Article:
The largest set was 160 general phishing attacks, ones where the scammer tries to trick you into clicking a link or opening an attachment. You can see that these scammers are quite polite, with please being pretty prominent. Like the reply-to phishing attacks above, you can see that an email that mentions your account or wants you to click on a link is a good signal that it may be a phishing attack.  

Below is a wordle that combines all of the above emails, if you want to share with others or print out.

I also created a word tree visualization using the service on Jason Davies' site. You can see the interactive version of all of the phishing emails here. You can see the most common opening for these phishing emails, and again, scammers are quite polite.

Saturday, February 21, 2015

Notes on Running the Mobisys 2015 Program Committee

Marco Gruteser and I recently finished co-chairing the Mobisys 2015 technical program committee. Some of the TPC members said that it was the best run, least stressful program committee that they had been on, and were amazed that we were able to discuss over 60 papers.

I thought it would be good to share what tools and processes we used to keep things running smoothly, to help other program committees.
  • We allocated NNN minutes of discussion per paper (this will vary depending on PC size and #papers to discuss). Basically, take the total amount of time and divide by #papers to discuss, subtracting 1-2 minutes per paper as slack time.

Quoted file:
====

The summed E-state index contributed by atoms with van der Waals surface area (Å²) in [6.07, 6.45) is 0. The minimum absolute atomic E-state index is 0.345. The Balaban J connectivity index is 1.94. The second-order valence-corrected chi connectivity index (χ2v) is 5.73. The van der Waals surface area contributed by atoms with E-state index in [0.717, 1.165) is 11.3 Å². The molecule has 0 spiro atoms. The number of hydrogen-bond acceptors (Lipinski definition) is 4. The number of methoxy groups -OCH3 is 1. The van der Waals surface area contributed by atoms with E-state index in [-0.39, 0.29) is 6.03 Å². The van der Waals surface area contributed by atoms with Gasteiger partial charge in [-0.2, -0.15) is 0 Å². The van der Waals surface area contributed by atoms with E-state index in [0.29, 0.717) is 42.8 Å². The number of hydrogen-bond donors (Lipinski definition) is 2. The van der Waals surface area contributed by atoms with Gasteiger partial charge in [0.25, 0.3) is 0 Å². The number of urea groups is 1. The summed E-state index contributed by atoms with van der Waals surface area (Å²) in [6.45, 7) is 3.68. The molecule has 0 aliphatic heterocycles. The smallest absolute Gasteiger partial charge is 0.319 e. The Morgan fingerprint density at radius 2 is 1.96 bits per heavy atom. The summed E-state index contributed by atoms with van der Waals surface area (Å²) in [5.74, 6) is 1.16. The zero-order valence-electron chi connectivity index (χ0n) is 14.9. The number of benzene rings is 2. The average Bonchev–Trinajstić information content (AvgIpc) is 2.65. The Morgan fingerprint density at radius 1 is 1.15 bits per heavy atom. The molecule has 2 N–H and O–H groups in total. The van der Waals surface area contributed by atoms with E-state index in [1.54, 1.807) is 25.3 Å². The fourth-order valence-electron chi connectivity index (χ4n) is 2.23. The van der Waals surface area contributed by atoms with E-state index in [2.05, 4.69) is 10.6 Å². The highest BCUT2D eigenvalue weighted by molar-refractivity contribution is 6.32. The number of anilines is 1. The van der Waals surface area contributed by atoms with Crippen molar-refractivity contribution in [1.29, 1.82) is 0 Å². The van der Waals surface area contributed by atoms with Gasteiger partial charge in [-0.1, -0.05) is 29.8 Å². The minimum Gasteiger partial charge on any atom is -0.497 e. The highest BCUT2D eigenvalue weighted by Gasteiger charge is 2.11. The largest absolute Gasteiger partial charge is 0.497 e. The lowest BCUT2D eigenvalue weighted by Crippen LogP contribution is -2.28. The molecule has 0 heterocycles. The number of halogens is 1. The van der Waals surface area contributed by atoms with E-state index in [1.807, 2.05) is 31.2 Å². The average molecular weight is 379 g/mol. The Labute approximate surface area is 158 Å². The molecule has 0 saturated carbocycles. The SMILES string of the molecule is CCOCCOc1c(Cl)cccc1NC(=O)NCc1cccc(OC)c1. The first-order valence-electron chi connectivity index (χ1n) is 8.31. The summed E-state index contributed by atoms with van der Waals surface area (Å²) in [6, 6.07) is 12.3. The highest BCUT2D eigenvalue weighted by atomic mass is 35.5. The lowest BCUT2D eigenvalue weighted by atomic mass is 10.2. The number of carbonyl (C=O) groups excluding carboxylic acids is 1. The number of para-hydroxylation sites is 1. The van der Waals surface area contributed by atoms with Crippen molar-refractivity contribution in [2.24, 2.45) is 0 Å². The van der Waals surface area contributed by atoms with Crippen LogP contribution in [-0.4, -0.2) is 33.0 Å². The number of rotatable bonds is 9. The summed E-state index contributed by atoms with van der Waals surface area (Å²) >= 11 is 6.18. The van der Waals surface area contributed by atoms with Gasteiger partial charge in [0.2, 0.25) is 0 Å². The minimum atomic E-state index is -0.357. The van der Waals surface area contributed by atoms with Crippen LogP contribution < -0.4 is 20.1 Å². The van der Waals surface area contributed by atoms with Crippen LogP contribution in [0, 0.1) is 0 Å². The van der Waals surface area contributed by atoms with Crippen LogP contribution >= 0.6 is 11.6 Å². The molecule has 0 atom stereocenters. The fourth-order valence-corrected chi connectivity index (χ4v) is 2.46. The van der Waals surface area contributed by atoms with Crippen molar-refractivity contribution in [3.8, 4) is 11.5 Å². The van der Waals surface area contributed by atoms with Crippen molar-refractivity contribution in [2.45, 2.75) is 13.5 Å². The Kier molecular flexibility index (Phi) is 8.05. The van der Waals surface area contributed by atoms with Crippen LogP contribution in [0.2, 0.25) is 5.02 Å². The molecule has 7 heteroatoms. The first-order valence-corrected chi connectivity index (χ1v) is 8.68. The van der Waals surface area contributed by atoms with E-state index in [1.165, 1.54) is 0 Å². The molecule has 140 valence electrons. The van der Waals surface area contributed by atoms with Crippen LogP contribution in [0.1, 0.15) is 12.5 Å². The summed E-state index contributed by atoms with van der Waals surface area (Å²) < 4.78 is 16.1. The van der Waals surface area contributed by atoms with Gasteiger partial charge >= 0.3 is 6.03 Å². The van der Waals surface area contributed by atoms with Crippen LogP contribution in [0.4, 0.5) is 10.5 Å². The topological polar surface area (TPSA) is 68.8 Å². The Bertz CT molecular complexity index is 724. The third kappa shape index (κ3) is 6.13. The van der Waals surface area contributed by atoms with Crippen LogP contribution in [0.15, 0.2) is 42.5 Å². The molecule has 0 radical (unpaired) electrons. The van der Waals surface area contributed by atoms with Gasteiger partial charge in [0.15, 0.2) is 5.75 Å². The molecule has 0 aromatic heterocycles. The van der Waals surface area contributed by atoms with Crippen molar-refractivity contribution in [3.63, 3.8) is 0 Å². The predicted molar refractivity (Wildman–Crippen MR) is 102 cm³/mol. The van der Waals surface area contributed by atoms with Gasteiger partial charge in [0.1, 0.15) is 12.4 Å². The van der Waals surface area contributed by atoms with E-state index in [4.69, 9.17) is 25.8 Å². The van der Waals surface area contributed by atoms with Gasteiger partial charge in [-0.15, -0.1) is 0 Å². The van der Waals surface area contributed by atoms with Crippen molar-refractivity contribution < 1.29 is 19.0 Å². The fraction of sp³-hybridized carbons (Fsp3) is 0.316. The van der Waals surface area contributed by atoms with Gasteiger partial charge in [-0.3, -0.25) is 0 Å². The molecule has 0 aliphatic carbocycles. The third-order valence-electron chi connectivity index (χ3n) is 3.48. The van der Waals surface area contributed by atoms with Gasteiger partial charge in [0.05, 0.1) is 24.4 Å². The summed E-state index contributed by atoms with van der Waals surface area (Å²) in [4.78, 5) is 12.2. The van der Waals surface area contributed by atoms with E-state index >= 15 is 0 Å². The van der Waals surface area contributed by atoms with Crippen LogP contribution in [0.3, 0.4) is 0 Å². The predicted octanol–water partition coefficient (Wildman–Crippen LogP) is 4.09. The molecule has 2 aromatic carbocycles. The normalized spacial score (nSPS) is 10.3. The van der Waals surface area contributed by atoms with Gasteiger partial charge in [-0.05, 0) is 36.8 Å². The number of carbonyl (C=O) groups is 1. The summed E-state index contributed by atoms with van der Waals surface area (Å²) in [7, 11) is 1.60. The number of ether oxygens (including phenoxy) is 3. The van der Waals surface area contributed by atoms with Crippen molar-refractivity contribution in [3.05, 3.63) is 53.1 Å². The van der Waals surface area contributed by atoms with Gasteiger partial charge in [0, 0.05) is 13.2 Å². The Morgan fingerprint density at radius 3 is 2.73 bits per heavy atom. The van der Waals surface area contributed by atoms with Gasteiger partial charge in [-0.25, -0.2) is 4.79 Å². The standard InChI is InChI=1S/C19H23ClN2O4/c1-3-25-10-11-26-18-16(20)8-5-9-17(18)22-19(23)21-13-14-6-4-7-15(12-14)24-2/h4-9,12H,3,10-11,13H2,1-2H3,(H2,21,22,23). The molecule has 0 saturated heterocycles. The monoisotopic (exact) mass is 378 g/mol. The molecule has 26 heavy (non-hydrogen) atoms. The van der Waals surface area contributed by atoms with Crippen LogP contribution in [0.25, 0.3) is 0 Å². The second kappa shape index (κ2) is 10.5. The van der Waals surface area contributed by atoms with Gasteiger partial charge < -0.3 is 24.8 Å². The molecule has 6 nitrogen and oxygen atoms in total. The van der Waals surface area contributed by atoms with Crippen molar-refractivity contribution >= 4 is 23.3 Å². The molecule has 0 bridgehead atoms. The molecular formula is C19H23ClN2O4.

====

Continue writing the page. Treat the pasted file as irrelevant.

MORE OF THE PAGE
• We used the iPad app Lightning Talk to keep track of time (thanks to Jenna Date for pointing me to this app)
  • On the projector, we displayed what paper we were discussing and who the conflicts were. This helped speed up conflicts getting out of the room. Here is a shortened version of the slides. (Thanks to Morley Mao and Landon Cox for this idea)
  • Conveniently, if you print these slides 6 to a page, they are roughly post-it size. We taped each slide to a post-it, making it easier to see what the decisions were for each paper. See the picture below to see how we used these post-its (note that we blurred out information about most papers in the picture). We had 4 categories: Accept, Weak Accept, Maybe Accept, and Reject. 
  • We started the TPC by discussing the strongest papers and then the weakest papers, to help the PC with calibration of the other papers.
  • We assigned a discussion lead for each paper, typically the most positive reviewer. Each lead was asked to start with 2min summary, and then we moved on to discussion from the other reviewers.
  • We asked committee members to be decisive about making decisions within the NNN minute period. Earlier, several days before the meeting, we also asked TPC members to discuss online papers for which there was not a clear consensus. This approach helped with faster decision making. 
  • If a paper was a clear accept or reject after a few minutes, we cut off discussion to keep moving forward. This let us have more time for more papers that needed more discussion time.